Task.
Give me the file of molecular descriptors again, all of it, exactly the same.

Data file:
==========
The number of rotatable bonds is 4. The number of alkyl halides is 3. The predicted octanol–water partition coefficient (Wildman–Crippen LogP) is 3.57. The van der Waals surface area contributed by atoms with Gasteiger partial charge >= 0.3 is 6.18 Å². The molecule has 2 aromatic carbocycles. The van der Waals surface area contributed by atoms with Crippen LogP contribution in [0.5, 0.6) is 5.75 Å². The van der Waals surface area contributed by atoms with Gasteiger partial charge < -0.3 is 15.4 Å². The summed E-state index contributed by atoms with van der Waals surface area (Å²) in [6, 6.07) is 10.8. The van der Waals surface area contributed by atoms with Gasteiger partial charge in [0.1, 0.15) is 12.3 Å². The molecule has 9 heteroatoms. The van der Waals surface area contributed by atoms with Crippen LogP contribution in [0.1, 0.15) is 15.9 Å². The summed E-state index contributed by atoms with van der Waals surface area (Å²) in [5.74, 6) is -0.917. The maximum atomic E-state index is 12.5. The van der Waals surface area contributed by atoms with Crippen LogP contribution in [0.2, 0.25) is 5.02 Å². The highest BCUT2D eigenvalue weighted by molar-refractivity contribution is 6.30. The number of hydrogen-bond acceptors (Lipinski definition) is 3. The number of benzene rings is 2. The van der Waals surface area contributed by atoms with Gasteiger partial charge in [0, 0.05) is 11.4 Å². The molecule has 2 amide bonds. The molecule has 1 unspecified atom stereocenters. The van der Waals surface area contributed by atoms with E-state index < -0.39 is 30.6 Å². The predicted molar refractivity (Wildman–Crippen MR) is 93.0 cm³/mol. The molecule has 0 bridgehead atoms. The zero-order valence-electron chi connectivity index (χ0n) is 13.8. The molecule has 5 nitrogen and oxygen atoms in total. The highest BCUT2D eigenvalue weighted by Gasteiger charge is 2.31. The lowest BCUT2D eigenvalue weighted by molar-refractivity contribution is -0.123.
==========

The number of rotatable bonds is 4. The number of alkyl halides is 3. The predicted octanol–water partition coefficient (Wildman–Crippen LogP) is 3.57. The van der Waals surface area contributed by atoms with Gasteiger partial charge >= 0.3 is 6.18 Å². The molecule has 2 aromatic carbocycles. The van der Waals surface area contributed by atoms with Crippen LogP contribution in [0.5, 0.6) is 5.75 Å². The van der Waals surface area contributed by atoms with Gasteiger partial charge < -0.3 is 15.4 Å². The summed E-state index contributed by atoms with van der Waals surface area (Å²) in [6, 6.07) is 10.8. The van der Waals surface area contributed by atoms with Gasteiger partial charge in [0.1, 0.15) is 12.3 Å². The molecule has 9 heteroatoms. The van der Waals surface area contributed by atoms with Crippen LogP contribution in [0.1, 0.15) is 15.9 Å². The summed E-state index contributed by atoms with van der Waals surface area (Å²) in [5.74, 6) is -0.917. The maximum atomic E-state index is 12.5. The van der Waals surface area contributed by atoms with Crippen LogP contribution in [0.2, 0.25) is 5.02 Å². The highest BCUT2D eigenvalue weighted by molar-refractivity contribution is 6.30. The number of hydrogen-bond acceptors (Lipinski definition) is 3. The number of benzene rings is 2. The van der Waals surface area contributed by atoms with Gasteiger partial charge in [0, 0.05) is 11.4 Å². The molecule has 2 amide bonds. The molecule has 1 unspecified atom stereocenters. The van der Waals surface area contributed by atoms with E-state index < -0.39 is 30.6 Å². The predicted molar refractivity (Wildman–Crippen MR) is 93.0 cm³/mol. The molecule has 0 bridgehead atoms. The zero-order valence-electron chi connectivity index (χ0n) is 13.8. The molecule has 5 nitrogen and oxygen atoms in total. The highest BCUT2D eigenvalue weighted by Gasteiger charge is 2.31. The lowest BCUT2D eigenvalue weighted by molar-refractivity contribution is -0.123.